of exchange in case SHTF...then, the above statement is still true - "the only practical use for gold is the amount
you can get in trade for Amero's (or any currency)  to buy bread & soup".   

The difference is that if SHTF, then baseball cards would lose value,  stocks may or may not lose value (depends
on what the company does - baseball card company=probably not much value....gold mining company=probably
some value....food producer = probably some value)  and gold has historically had value and that value can be
traded into whatever "currency" one desires. 

Knowing that you have an interest in learning how to have money make money,  it would be natural for you to
think "well, if gold can be an investment that I could profitably trade...and I can bury it in the backyard to dig up in
case SHTF, why bother to learn about stocks/bonds or baseball cards...why not just trade gold?"

Good question (d'ya like how I ask a question, compliment it, and then answer it?  Guys in white coats will
soon be at the door)....however, there are many times in history that gold's price does not move around much.
If price doesn't move or doesn't move very much, then it becomes a challenge to buy low and sell high... 

If I totally missed the question - try me again.  My skin is thick and sometimes so is my head

JL Lord

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tx_floods
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Buying Some Gold

JL - Thanks for engaging me on this one. I'm primarily interested in buying some gold & silver as more diversification to my portfolio. (As if I HAD a portfolio ~ HA!) I think it would be good to own some gold and some silver (I, for one, love the idea of "Silver Sams"!) just in case. I'm not looking to trade at a profit. I just don't want to participate in an aw-_ _ _ _ deal. Gold is at high levels right now, a level that represents a lot of money, to me. I read a lot about gold skyrocketing to many thousands per ounce, but then i also read about "The Powers" manipulating gold to keep it low. What if I buy at $1000, and it drops to $600 - Then what?

I suppose I'm buying as a hedge. I don't know if the system will collapse to total nothingness, but I can see that the dollar may tank, and in the interim, until they replace the dollar with an equally valid form of fiat money, it may be helpful to have something that can be coverted into something that can buy the bread and soup. I guess that qualifies as the "medium of exchange" example from above.

I often think about this, as relating to gold; Maybe it comes from Dave Ramsey himself. If one bought gold a hundred years ago, in 1908, one ounce of gold would buy one man's suit, really nice. Today, that same ounce of gold will buy roughly, one man's suit. Thus, gold, is not a good investment over time.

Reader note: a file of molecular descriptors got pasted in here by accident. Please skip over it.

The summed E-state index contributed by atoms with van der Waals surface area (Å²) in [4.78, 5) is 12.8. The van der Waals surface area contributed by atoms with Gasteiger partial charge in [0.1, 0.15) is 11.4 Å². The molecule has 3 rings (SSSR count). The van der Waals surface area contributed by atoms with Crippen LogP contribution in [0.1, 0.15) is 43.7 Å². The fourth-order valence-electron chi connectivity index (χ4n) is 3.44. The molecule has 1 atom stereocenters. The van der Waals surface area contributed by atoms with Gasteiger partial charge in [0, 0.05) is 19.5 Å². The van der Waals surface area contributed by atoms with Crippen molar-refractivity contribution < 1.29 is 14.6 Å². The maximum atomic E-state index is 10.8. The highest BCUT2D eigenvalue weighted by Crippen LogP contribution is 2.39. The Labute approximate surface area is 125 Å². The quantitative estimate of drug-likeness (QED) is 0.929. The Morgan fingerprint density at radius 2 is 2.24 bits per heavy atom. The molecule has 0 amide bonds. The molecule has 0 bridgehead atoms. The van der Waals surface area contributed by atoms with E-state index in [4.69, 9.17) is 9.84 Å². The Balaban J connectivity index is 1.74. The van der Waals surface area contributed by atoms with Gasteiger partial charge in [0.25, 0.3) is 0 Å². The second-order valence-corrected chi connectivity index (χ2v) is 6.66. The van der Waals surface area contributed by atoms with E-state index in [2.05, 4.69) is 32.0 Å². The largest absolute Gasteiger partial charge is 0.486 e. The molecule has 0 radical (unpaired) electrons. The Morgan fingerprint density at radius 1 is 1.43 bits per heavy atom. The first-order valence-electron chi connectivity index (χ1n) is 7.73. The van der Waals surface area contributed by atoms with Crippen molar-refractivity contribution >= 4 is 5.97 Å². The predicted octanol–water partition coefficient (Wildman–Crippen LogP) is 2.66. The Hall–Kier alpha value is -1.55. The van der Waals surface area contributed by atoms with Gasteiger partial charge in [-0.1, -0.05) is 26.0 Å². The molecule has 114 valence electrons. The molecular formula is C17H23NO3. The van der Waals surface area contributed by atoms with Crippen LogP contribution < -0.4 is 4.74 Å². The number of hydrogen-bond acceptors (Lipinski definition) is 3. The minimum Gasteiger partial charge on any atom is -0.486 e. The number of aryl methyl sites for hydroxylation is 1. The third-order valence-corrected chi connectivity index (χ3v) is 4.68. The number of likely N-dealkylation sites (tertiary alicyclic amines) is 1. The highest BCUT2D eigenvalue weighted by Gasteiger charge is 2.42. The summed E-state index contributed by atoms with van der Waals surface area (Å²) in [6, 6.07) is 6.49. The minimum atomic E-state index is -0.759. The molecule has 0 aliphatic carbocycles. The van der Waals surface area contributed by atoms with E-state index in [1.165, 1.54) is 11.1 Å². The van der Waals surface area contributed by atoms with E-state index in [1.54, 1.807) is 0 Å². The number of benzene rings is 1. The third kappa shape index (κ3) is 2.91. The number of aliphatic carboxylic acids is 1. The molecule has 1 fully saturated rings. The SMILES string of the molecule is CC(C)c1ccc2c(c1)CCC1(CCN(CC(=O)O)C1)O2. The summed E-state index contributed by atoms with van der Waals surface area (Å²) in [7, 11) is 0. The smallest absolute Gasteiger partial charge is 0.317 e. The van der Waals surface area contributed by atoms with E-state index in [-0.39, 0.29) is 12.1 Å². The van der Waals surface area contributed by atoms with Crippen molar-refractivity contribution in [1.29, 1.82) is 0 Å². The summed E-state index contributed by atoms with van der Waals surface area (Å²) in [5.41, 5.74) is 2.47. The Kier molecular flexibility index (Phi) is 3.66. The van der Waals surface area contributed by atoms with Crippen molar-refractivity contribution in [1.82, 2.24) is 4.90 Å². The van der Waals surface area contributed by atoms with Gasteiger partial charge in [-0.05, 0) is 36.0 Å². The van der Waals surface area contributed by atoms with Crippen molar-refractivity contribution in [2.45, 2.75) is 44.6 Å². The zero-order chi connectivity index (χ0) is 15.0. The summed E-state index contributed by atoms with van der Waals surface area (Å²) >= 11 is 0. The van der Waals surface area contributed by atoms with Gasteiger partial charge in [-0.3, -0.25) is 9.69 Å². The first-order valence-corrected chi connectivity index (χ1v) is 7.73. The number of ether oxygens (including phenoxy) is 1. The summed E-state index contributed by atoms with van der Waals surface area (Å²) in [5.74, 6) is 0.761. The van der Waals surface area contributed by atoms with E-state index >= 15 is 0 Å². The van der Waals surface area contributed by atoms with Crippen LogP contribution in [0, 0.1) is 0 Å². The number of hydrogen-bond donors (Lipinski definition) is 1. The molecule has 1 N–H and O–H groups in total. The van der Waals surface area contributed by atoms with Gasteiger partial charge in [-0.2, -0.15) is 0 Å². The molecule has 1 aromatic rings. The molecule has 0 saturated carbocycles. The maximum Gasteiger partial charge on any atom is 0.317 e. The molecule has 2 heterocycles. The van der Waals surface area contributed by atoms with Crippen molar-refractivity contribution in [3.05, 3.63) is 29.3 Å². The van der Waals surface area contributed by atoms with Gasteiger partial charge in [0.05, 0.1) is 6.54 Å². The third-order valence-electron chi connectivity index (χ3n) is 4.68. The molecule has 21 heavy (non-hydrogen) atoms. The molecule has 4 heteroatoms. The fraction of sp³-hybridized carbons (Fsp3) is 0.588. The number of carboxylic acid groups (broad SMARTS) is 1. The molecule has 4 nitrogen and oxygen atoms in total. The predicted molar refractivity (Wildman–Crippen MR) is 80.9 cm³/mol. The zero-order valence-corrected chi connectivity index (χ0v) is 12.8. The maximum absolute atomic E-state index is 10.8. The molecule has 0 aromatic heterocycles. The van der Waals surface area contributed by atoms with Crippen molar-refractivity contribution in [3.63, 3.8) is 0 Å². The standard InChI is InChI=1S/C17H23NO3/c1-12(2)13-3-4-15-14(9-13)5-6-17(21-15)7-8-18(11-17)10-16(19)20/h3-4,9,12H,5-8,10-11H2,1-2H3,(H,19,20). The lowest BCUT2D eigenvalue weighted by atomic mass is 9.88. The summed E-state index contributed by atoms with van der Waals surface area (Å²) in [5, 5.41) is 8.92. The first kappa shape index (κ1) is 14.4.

Let's look at that same example, though, from another perspective: If I had $1.00 a hundred years ago, it would buy roughly, I don't know, let's say.....Three loaves of bread. Today, that same dollar would only purchase a portion of one loaf of bread. Thus, when compared to the fiat dollar, gold holds it's value very well. I am thinking about this right?

I'm sure now that this is in the wrong forum. It's interesting the way a conversation will twist & turn. If someone wants to move to the gold forum, please do so.

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SamLinder
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Re: Dave Ramsey's Town Hall For Hope

tx_floods,

Near as I can tell, you've got a pretty good handle on the PM's situation.

Gold and Silver are not good investment instruments in the short or long term. They're too volatile.

However, if your aim is to preserve wealth across time and SHTF scenarios, then PM's are good to buy and hold.

Using your suit example, if you own one ounce of gold and it buys a suit, it will buy a suit whether gold drops to $200/oz or rockets up to $2000/oz. That's what I mean by preserving wealth across time.

If you have further PM questions, it would be a good idea to pop over to the "Gold's near future" thread.

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tx_floods
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Re: Dave Ramsey's Town Hall For Hope
SamLinder wrote:

If you have further PM questions, it would be a good idea to pop over to the "Gold's near future" thread.

I've been reading that one with great interest. Lots of knowledge there!